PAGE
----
Tankless water heaters don’t always reduce energy bills

Before installing a tankless water heater like the one above, consider the specifications of home and machine
(Don Bartletti / Los Angeles Times)
Special to The Times

STEVE BROWNELL has a dim view of his tankless water heater, and he’s in denial about his utility bills.

Three years ago, the Irvine resident installed the heater in his 3,000-square-foot, single-story home with the goal that the unit would pay for itself fairly quickly through lower gas bills and provide an endless supply of hot water.

“At the time, I was thinking it would be a total utility savings -- gas, water and electric,” Brownell said.


Think again. Instant energy savings aren’t necessarily guaranteed. Although manufacturers estimate that tankless gas-type water heaters can save between 20% to 50% on annual gas bills compared with standard tanks, improper installation or product sizing can extend the payoff time. Also, large homes with long pipe runs may require additional equipment to speed up hot water delivery to fixtures and actually drive up energy costs. This was the case in Brownell’s situation.

He paid a plumber about $2,500 for the installation, which included increasing the size of his gas line, adding a carbon filter and the tankless water heater itself.

Soon after, he noticed it was taking an extremely long time for the unit to deliver hot water to his master bath shower. By Brownell’s estimates, almost five minutes. He had another plumber install a recirculation pump to reduce the time, but he said it didn’t help much.

After he placed several phone calls and sent a letter, the manufacturer dispatched Gabe Meier of Santa Ana-based Meier Plumbing to troubleshoot the problem.

The reason it was taking so long for Brownell to get hot water to his shower, Meier said, was that the lines in the master bathroom branch 10 to 15 feet off the main water supply line, which stretches more than 75 feet from the water heater. To fix it would require opening up a wall and extending the circulating line closer to the shower -- an extra $1,000, according to Meier. Because Brownell’s master bathroom contains high-end custom stone and glass block, he elected not to have the work completed.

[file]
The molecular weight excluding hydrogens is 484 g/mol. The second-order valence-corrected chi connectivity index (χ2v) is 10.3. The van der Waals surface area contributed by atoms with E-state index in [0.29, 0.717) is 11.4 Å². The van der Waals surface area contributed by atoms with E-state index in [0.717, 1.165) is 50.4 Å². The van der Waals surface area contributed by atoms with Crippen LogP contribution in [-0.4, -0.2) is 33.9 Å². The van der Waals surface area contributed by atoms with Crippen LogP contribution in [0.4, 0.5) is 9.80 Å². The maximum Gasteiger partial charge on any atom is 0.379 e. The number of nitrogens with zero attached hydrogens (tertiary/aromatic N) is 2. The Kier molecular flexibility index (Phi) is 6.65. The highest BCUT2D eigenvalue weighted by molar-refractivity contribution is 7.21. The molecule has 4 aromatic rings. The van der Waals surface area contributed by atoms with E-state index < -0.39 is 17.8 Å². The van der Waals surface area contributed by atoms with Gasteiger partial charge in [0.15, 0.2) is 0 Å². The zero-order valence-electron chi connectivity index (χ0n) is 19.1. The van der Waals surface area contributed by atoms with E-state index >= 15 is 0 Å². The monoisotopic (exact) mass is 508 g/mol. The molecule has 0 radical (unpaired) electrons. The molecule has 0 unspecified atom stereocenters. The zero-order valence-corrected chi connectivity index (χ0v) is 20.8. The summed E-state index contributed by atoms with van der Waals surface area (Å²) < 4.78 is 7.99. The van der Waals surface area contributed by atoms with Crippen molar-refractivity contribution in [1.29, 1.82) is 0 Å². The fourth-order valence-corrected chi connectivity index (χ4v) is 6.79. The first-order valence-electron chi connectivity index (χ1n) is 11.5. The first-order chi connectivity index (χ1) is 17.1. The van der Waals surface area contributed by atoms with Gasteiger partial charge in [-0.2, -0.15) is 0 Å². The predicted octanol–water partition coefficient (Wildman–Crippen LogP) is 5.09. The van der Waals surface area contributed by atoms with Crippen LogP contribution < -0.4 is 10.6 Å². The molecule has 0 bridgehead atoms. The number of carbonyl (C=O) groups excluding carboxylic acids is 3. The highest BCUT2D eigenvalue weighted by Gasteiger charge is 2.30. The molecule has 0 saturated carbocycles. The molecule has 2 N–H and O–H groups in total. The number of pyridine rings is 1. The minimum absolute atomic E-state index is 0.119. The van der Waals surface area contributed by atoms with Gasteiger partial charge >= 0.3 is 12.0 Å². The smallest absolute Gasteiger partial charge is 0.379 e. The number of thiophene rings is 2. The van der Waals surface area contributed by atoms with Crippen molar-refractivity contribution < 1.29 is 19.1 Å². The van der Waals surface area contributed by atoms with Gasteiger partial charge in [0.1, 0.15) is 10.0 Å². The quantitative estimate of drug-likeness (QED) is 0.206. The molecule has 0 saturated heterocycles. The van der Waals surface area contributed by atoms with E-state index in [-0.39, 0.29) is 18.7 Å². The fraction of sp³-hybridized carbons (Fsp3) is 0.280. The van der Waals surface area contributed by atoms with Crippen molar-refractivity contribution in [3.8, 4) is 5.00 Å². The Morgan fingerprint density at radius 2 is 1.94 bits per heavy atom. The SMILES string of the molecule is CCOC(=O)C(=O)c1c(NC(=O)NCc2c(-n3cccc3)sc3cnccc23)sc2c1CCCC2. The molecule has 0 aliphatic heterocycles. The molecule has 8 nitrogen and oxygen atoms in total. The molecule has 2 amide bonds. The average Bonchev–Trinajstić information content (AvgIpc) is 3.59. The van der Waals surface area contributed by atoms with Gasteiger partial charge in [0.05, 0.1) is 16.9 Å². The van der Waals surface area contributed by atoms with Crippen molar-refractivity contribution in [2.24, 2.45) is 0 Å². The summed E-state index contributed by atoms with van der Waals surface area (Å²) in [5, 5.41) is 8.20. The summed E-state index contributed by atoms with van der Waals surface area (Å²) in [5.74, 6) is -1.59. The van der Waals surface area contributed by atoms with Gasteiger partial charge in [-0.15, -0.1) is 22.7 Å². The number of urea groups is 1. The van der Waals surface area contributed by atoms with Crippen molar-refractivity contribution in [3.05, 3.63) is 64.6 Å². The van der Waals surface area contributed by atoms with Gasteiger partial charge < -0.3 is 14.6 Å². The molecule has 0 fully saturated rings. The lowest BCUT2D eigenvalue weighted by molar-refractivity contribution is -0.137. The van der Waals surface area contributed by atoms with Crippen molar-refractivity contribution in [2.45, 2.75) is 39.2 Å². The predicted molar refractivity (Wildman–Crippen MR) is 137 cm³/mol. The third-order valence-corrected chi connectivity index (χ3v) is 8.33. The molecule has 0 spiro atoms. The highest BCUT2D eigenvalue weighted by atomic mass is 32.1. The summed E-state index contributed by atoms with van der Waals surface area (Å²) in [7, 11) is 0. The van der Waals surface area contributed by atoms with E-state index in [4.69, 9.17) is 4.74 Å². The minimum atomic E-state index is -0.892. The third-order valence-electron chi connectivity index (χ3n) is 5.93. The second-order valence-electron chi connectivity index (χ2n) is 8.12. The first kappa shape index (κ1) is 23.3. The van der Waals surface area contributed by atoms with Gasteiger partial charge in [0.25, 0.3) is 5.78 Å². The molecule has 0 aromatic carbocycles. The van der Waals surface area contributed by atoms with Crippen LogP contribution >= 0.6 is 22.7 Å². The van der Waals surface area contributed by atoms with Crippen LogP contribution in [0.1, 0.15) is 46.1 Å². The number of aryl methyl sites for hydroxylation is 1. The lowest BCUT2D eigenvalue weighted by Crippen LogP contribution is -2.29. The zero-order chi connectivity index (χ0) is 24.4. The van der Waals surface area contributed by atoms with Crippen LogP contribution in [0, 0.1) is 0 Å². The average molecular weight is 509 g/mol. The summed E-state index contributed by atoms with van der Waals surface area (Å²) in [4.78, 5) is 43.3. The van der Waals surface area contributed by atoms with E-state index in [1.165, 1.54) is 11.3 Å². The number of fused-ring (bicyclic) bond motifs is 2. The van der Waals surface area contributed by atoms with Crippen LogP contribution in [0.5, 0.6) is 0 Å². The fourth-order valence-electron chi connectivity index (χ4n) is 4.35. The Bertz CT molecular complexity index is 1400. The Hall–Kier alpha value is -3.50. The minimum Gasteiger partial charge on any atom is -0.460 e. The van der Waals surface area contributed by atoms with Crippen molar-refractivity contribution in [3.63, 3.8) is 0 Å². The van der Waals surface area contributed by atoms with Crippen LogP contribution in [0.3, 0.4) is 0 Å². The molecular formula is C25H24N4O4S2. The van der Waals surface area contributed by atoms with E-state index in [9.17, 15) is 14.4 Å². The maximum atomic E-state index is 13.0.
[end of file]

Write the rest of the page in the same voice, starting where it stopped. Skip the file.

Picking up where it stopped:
Even so, Meier was able to troubleshoot other areas and improve the hot water delivery.

“The recirculation pump was too small for the size of the home, and it didn’t have an aquastat,” Meier said, referring to a thermostat that turns off the pump when the water in the pipe reaches a certain temperature. “So we upgraded the pump and added the aquastat.”


Meier also added a timer to shut the pump off for a preset number of hours and cut down on electricity usage.

Although all the extra work has helped reduce the time it takes to get his hot water, Brownell said his dream of lower utility bills has become a recurring nightmare. “I’m not saving anything,” he said. “In fact, I’m paying more for all three utilities.”

Most tankless installations do not incur these types of problems, Meier said, but because Brownell’s house is 3,000 square feet and the pipe runs are long, the recirculation pump was necessary. “When you estimate a tankless water installation, you won’t know the exact distance of the pipe runs from a main water line to the master shower, for example, without doing some extra research.”

With that in mind, before having a tankless water heater installed, here are some questions that manufacturers recommend consumers consider:

* Is your plumbing contractor licensed in California and certified by the manufacturer to install the product? Most tankless water heater manufacturers provide a list of plumbing contractors authorized to service and install the units on company websites.

* Has your contractor sized the tankless water heater properly so it can serve the correct number of fixtures in your home?


* Will you need a Category III stainless vent pipe, or will the unit be installed on the home’s exterior?

* Will you need to increase the size of your gas line? Tankless water heaters typically require a 3/4 -inch gas line.

* Depending on your community’s water quality, will you need a water softener or another type of filtration device to protect the tankless unit from hard-water deposit buildup?

* Will you need a recirculation pump (or comparable system) to reduce the amount of time it takes to deliver hot water to your faucets and fixtures?

To encourage tankless water heater sales, Southern California Gas Co. implemented a $200 rebate program last year. For the first five months of the program, the utility recorded only 560 rebates. But as more manufacturers get on board, the number of tankless water heaters being installed in Southern California appears to be brisk.

“Our records indicate that 3,897 units have been installed so far in 2008 in our service territory” based on rebates, said Denise King, public relations manager for Sempra Energy, parent company of Southern California Gas Co.


The rebate program, which is scheduled to end Dec. 31, does not track customer satisfaction. Consumer Reports, however, will be reporting on tankless water heaters in October.